UCLA protests: Dispersal order issued at campus camp-in

Pro-Palestinian protesters at the UCLA camp-in Wednesday seemed to be prepared for some sort of conflict. Protesters could be seen bringing in helmets and umbrellas Wednesday afternoon, while man-made "mobile barricades" were visible along the edges of the group’s encampment.

Demonstrators wouldn’t speak with FOX 11 Wednesday, but held a public press conference. During the press conference, a pro-Palestine organizer suggested police should have intervened earlier during Tuesday night’s violent clash with counter-protesters. However, the group is also demanding UCLA "abolish policing" and "sever ties with the LAPD."

"Law enforcement simply stood at the edge of the lawn and refused to help [or] budge, as we screamed for their help," said an organizer Wednesday. "Campus safety left within minutes. External security the university hired for backup watched, filmed, and laughed on the side as the immediate danger inflicted upon us escalated."

Around 6 p.m., UCLA police warned demonstrators on campus that the encampment is "unlawful," ordering everyone must leave the area. The university also issued the same warning Tuesday, threatening to expel or suspend students.

SUGGESTED: UCLA pro-Palestine protesters say encampment will stay up until demands are met

During the press conference the demonstrators were asked if they had sent any evidence, like videos, to the police, to try and identify alleged attackers. The demonstrators said that they did, but "we also do not trust that the necessary action will be taken... [Police] stood in a line, and they watched... they didn't do anything, they didn't come in between us. And I will be clear that when I'm saying this, we don't want police on our campus. We don't want police to be the ones defending us. We assert that our people are the ones keeping us safe."

Fireworks and bear spray were used between the two sides Tuesday night. Some people were beaten — with no law enforcement around. Hours later, pro-Israeli protesters could be heard cheering as authorities walked in to break up the fight.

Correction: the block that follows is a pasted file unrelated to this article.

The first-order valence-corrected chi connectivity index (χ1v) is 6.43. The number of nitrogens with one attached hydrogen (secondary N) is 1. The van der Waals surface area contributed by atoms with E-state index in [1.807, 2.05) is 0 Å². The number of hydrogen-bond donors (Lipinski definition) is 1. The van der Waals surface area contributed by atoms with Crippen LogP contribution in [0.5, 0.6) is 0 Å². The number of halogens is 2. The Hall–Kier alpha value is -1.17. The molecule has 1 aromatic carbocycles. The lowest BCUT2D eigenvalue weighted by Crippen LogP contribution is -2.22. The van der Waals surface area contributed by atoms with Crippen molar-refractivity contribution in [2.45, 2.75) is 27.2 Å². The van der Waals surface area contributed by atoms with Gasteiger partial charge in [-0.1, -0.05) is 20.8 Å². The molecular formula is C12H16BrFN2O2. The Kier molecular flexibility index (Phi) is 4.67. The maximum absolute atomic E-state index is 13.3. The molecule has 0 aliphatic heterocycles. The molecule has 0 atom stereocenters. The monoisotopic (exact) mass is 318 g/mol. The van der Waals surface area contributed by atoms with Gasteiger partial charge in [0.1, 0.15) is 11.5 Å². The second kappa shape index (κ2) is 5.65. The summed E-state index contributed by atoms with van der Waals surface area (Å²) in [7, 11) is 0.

"I’ve come here every day you’ve been here," said Sasha Rahban, an Israel supporter. "We’ve known this was going to escalate to what last night was. I don’t know how [university leaders] could go to bed last night not thinking, we have to stop this before someone potentially gets killed".

"It is completely right for people to stand up, put their bodies on the line, put their futures on the line, to stop a crime against humanity," said Sunsara Taylor, a Palestine supporter.

UC President Michael V. Drake also issued a statement on Tuesday's violence.

"This morning, the University of California community woke up to shocking scenes from UCLA of a protest that turned violent overnight," said UC President Michael V. Drake, M.D. "Through the early morning hours, mutual aid was summoned from the LAPD and others to help UCLA restore control. Unfortunately, there were a reported 15 injuries, including one hospitalization. The situation has been stabilized and UCLA Chancellor Gene Block has reiterated that, having declared the encampment unlawful yesterday, he will dismantle it at the appropriate time.  My office has requested a detailed accounting from the campus about what transpired in the early morning hours today. But some confusion remains. Therefore, we are also ordering an independent external review of both UCLA’s planning and actions, and the effectiveness of the mutual aid response. Such a review will help us address many immediate questions but also help guide us in possible future events."